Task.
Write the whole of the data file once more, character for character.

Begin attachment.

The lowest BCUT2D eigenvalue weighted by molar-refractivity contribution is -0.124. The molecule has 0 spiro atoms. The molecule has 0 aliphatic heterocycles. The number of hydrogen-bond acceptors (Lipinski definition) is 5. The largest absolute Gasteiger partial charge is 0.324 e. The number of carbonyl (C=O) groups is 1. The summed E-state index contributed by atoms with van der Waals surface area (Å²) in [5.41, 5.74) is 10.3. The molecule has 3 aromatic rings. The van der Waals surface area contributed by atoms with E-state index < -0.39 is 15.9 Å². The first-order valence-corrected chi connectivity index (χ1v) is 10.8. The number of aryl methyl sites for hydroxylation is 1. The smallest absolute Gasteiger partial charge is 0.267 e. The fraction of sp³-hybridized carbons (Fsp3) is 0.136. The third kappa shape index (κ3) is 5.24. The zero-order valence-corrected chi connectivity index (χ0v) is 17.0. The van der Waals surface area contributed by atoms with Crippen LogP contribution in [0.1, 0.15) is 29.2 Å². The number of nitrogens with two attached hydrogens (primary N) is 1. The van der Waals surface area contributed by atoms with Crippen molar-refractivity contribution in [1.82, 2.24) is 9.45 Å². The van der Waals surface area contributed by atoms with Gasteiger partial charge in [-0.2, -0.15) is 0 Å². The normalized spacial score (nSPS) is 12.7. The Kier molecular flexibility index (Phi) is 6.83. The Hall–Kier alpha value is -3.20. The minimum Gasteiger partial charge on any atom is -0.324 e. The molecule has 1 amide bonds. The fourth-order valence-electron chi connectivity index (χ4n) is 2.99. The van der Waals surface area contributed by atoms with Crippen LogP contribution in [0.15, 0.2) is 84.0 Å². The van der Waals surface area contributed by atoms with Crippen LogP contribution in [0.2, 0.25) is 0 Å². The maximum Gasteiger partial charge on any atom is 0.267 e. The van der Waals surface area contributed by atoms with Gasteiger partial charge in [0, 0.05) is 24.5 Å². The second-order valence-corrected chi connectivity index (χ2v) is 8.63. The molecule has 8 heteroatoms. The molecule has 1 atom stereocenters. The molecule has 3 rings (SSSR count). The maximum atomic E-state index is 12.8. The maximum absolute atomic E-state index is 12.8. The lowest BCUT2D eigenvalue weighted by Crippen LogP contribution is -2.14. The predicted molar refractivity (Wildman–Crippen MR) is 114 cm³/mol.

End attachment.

The lowest BCUT2D eigenvalue weighted by molar-refractivity contribution is -0.124. The molecule has 0 spiro atoms. The molecule has 0 aliphatic heterocycles. The number of hydrogen-bond acceptors (Lipinski definition) is 5. The largest absolute Gasteiger partial charge is 0.324 e. The number of carbonyl (C=O) groups is 1. The summed E-state index contributed by atoms with van der Waals surface area (Å²) in [5.41, 5.74) is 10.3. The molecule has 3 aromatic rings. The van der Waals surface area contributed by atoms with E-state index < -0.39 is 15.9 Å². The first-order valence-corrected chi connectivity index (χ1v) is 10.8. The number of aryl methyl sites for hydroxylation is 1. The smallest absolute Gasteiger partial charge is 0.267 e. The fraction of sp³-hybridized carbons (Fsp3) is 0.136. The third kappa shape index (κ3) is 5.24. The zero-order valence-corrected chi connectivity index (χ0v) is 17.0. The van der Waals surface area contributed by atoms with Crippen LogP contribution in [0.1, 0.15) is 29.2 Å². The number of nitrogens with two attached hydrogens (primary N) is 1. The van der Waals surface area contributed by atoms with Crippen molar-refractivity contribution in [1.82, 2.24) is 9.45 Å². The van der Waals surface area contributed by atoms with Gasteiger partial charge in [-0.2, -0.15) is 0 Å². The normalized spacial score (nSPS) is 12.7. The Kier molecular flexibility index (Phi) is 6.83. The Hall–Kier alpha value is -3.20. The minimum Gasteiger partial charge on any atom is -0.324 e. The molecule has 1 amide bonds. The fourth-order valence-electron chi connectivity index (χ4n) is 2.99. The van der Waals surface area contributed by atoms with Crippen LogP contribution in [0.15, 0.2) is 84.0 Å². The van der Waals surface area contributed by atoms with Crippen LogP contribution in [0.2, 0.25) is 0 Å². The maximum Gasteiger partial charge on any atom is 0.267 e. The van der Waals surface area contributed by atoms with Gasteiger partial charge in [0, 0.05) is 24.5 Å². The second-order valence-corrected chi connectivity index (χ2v) is 8.63. The molecule has 8 heteroatoms. The molecule has 1 atom stereocenters. The molecule has 3 rings (SSSR count). The maximum atomic E-state index is 12.8. The maximum absolute atomic E-state index is 12.8. The lowest BCUT2D eigenvalue weighted by Crippen LogP contribution is -2.14. The predicted molar refractivity (Wildman–Crippen MR) is 114 cm³/mol.